Northumbrian Smallpipes and Fiddle
Andrew and Margaret Watchorn
© Andrew & Margaret Watchorn 2013 Tel: +44 (0) 1665 576245 email@example.com
CD Review: ‘Borrowed Days’
Andrew and Margaret Watchorn
(Northings Music NMCD01)
First, in the spirit of these politically correct times, I must declare a non-pecuniary interest in this CD. Since the good old days of Alnwick Pipers’ Society sessions in the 1980’s, I have been an admirer of Andy’s piping, the duets with Margaret and their contribution to the music made by Dishalagie, the band made up of stalwarts of the APS. Indeed, from time to time I still listen to the tape produced by Dishalagie – traditional and modern tunes played with spirit, feeling and joy.
This CD, following Andy and Margaret’s first duet recording (‘Lecchemede’ in 2004) continues in that vein. Here you will find very well known tunes from the Northumbrian piping tradition, a couple of local songs, newer compositions, including a couple of crackers by Margaret, one by her Dad and others gleaned during their Scandinavian explorations. All sit comfortable together. For those of you who don’t know their music – Andy plays Northumbrian pipes and guitar, Margaret sings, plays fiddle, piano and hummelchen. On this recording they are joined by Andy May, who also adds some extra depth to a few of the tracks with his pipes and piano.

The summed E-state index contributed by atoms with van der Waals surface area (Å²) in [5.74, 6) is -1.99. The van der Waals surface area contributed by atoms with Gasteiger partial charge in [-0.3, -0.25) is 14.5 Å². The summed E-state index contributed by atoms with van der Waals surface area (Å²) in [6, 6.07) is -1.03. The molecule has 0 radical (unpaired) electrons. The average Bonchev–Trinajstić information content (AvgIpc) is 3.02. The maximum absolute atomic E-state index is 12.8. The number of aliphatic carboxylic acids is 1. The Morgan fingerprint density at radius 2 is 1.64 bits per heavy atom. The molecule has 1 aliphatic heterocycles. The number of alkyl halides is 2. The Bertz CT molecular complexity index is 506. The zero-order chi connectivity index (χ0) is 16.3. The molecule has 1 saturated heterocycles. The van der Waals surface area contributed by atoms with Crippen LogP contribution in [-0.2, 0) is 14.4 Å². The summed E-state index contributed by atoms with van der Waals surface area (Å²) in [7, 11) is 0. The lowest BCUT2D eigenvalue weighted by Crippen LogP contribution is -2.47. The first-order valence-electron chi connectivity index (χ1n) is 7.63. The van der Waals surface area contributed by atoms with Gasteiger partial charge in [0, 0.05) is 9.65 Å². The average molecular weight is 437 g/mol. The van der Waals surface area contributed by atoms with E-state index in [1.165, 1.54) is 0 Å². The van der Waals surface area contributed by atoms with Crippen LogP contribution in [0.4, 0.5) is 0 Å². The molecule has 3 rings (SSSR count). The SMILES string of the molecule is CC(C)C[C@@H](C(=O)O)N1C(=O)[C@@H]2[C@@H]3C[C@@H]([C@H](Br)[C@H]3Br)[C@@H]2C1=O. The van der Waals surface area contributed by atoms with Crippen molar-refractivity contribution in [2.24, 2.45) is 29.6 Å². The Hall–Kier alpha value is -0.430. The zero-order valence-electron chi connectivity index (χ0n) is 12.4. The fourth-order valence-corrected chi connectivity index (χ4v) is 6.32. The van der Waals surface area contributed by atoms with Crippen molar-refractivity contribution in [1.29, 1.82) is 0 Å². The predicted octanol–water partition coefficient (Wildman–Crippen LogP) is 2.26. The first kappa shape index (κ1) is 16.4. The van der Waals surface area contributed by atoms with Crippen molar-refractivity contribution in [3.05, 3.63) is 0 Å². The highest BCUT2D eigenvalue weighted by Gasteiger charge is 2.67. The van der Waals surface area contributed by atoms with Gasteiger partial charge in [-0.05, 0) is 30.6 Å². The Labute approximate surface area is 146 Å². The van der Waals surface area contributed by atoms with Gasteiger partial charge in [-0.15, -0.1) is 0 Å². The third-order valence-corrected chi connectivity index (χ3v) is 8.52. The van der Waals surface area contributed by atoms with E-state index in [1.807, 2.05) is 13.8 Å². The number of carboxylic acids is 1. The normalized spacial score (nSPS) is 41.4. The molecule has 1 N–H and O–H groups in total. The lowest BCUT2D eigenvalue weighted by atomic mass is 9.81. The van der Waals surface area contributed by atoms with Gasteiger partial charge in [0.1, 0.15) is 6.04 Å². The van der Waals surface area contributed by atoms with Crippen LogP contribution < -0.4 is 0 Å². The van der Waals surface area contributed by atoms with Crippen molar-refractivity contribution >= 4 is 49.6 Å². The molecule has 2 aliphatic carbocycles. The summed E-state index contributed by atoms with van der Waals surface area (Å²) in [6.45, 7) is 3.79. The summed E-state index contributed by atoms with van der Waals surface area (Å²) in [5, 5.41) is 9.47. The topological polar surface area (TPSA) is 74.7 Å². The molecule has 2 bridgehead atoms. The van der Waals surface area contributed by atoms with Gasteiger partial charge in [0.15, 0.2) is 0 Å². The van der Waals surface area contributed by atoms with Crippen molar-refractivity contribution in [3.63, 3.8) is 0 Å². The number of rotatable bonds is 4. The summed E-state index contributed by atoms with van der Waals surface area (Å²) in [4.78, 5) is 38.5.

The recording quality of the CD is excellent.
The instruments sound great, the arrangements are nicely varied and the standard of playing, as you would expect, is exemplary.
What about the tunes? Of those familiar to pipers, you will find Keelman ower the Land, with Andy May adding extra pipes, Hesleyside Reel, Archie’s Fancy, Lamb Skinnet, Wild Hills of Wannie and Peacock’s March. Do we need more recordings of this tune? Yes, when they are played this well, although I do have to admit to Wild Hills of Wannie fatigue.
The songs have local connections – Dunstan Carol and Whittingham Fair. The Scandinavian tunes, Flickorna Svensson and Schottis efter Linus Augustsson fit well on pipes and fiddle. Hummelchen and Northumbrian pipes mix well on a tune called Linnen Hall.
There is a fine version of the extremely popular Josefin’s Waltz, composed by Roger Tallroth, rounding off the CD.
Margaret contributes a couple of her own tunes, the wonderfully titled Scabbit Sheep and Saddle Rock which goes back to the aforementioned Alnwick Pipers’ Society days. However, if I had to pick a favourite track from the CD, and I will, it has to be Mrs Elizabeth Ann Dodd, composed by Margaret’s father for her mother. This alone is worth the price of the CD. Even though it was previously recorded by ‘Dishalagie’, this version with the two Andys on pipes and Margaret on piano, has opened my ears to one of the best slow airs I’ve heard for ages.
Only one quibble, Andrew is a great hornpipe player and there are not enough hornpipes! Seriously, as you will now have guessed, this CD is highly recommended as yet another fine addition to the ever burgeoning catalogue of recorded Northumbrian music.
(published in the Northumbrian Pipers’ Society Magazine:
Volume 29, 2008)
“These two play beautifully in unison and when Margaret plays counterpoint
to Andrew’s pipes, the sound sparkles.”
Gavin Atkin - English Dance and Song Society